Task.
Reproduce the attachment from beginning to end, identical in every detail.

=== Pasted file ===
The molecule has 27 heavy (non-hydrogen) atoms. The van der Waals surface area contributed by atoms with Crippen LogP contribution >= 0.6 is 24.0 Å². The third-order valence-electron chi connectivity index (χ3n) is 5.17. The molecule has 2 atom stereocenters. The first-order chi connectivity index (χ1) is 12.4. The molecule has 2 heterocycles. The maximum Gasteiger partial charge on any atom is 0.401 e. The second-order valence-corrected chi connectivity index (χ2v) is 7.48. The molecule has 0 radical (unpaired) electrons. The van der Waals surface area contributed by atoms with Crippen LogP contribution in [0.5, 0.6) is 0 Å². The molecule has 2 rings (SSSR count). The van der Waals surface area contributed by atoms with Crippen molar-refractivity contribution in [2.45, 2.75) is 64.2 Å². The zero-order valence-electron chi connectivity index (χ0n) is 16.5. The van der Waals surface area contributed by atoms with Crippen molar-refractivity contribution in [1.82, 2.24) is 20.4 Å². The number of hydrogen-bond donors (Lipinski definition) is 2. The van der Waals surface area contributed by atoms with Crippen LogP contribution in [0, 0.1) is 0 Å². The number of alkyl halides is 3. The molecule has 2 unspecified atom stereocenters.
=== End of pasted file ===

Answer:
The molecule has 27 heavy (non-hydrogen) atoms. The van der Waals surface area contributed by atoms with Crippen LogP contribution >= 0.6 is 24.0 Å². The third-order valence-electron chi connectivity index (χ3n) is 5.17. The molecule has 2 atom stereocenters. The first-order chi connectivity index (χ1) is 12.4. The molecule has 2 heterocycles. The maximum Gasteiger partial charge on any atom is 0.401 e. The second-order valence-corrected chi connectivity index (χ2v) is 7.48. The molecule has 0 radical (unpaired) electrons. The van der Waals surface area contributed by atoms with Crippen LogP contribution in [0.5, 0.6) is 0 Å². The molecule has 2 rings (SSSR count). The van der Waals surface area contributed by atoms with Crippen molar-refractivity contribution in [2.45, 2.75) is 64.2 Å². The zero-order valence-electron chi connectivity index (χ0n) is 16.5. The van der Waals surface area contributed by atoms with Crippen molar-refractivity contribution in [1.82, 2.24) is 20.4 Å². The number of hydrogen-bond donors (Lipinski definition) is 2. The van der Waals surface area contributed by atoms with Crippen LogP contribution in [0, 0.1) is 0 Å². The number of alkyl halides is 3. The molecule has 2 unspecified atom stereocenters.